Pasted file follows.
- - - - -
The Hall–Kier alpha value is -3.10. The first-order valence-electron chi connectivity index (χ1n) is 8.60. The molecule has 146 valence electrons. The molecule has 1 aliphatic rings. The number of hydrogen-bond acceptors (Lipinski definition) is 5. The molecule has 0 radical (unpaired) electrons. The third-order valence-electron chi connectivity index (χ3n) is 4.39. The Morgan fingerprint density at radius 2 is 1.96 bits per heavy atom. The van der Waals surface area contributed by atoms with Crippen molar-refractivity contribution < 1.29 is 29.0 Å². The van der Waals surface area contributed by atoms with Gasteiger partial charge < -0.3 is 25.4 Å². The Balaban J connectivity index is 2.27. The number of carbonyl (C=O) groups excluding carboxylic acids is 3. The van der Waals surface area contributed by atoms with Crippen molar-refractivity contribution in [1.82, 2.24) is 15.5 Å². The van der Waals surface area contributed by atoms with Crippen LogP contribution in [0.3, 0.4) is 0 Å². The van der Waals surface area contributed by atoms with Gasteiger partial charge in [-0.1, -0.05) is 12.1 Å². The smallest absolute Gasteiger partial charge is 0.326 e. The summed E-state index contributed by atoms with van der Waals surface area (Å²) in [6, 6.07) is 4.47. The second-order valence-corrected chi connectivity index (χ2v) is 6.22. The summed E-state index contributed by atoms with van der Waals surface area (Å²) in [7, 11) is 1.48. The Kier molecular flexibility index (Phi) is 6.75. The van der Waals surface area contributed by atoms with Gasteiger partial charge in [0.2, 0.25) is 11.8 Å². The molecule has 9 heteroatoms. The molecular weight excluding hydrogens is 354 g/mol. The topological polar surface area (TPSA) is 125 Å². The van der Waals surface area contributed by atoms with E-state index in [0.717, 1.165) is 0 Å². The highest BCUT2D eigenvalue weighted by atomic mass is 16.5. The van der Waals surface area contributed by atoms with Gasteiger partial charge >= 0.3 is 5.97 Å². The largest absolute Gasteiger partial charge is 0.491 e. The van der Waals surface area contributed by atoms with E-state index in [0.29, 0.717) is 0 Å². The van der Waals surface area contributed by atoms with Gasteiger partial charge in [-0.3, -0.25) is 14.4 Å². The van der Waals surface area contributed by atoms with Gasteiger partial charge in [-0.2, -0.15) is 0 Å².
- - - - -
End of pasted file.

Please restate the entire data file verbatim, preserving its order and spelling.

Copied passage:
The Hall–Kier alpha value is -3.10. The first-order valence-electron chi connectivity index (χ1n) is 8.60. The molecule has 146 valence electrons. The molecule has 1 aliphatic rings. The number of hydrogen-bond acceptors (Lipinski definition) is 5. The molecule has 0 radical (unpaired) electrons. The third-order valence-electron chi connectivity index (χ3n) is 4.39. The Morgan fingerprint density at radius 2 is 1.96 bits per heavy atom. The van der Waals surface area contributed by atoms with Crippen molar-refractivity contribution < 1.29 is 29.0 Å². The van der Waals surface area contributed by atoms with Gasteiger partial charge < -0.3 is 25.4 Å². The Balaban J connectivity index is 2.27. The number of carbonyl (C=O) groups excluding carboxylic acids is 3. The van der Waals surface area contributed by atoms with Crippen molar-refractivity contribution in [1.82, 2.24) is 15.5 Å². The van der Waals surface area contributed by atoms with Crippen LogP contribution in [0.3, 0.4) is 0 Å². The van der Waals surface area contributed by atoms with Gasteiger partial charge in [-0.1, -0.05) is 12.1 Å². The smallest absolute Gasteiger partial charge is 0.326 e. The summed E-state index contributed by atoms with van der Waals surface area (Å²) in [6, 6.07) is 4.47. The second-order valence-corrected chi connectivity index (χ2v) is 6.22. The summed E-state index contributed by atoms with van der Waals surface area (Å²) in [7, 11) is 1.48. The Kier molecular flexibility index (Phi) is 6.75. The van der Waals surface area contributed by atoms with Gasteiger partial charge in [0.2, 0.25) is 11.8 Å². The molecule has 9 heteroatoms. The molecular weight excluding hydrogens is 354 g/mol. The topological polar surface area (TPSA) is 125 Å². The van der Waals surface area contributed by atoms with E-state index in [0.717, 1.165) is 0 Å². The highest BCUT2D eigenvalue weighted by atomic mass is 16.5. The van der Waals surface area contributed by atoms with Gasteiger partial charge >= 0.3 is 5.97 Å². The largest absolute Gasteiger partial charge is 0.491 e. The van der Waals surface area contributed by atoms with E-state index in [0.29, 0.717) is 0 Å². The van der Waals surface area contributed by atoms with Gasteiger partial charge in [-0.3, -0.25) is 14.4 Å². The van der Waals surface area contributed by atoms with Gasteiger partial charge in [-0.2, -0.15) is 0 Å².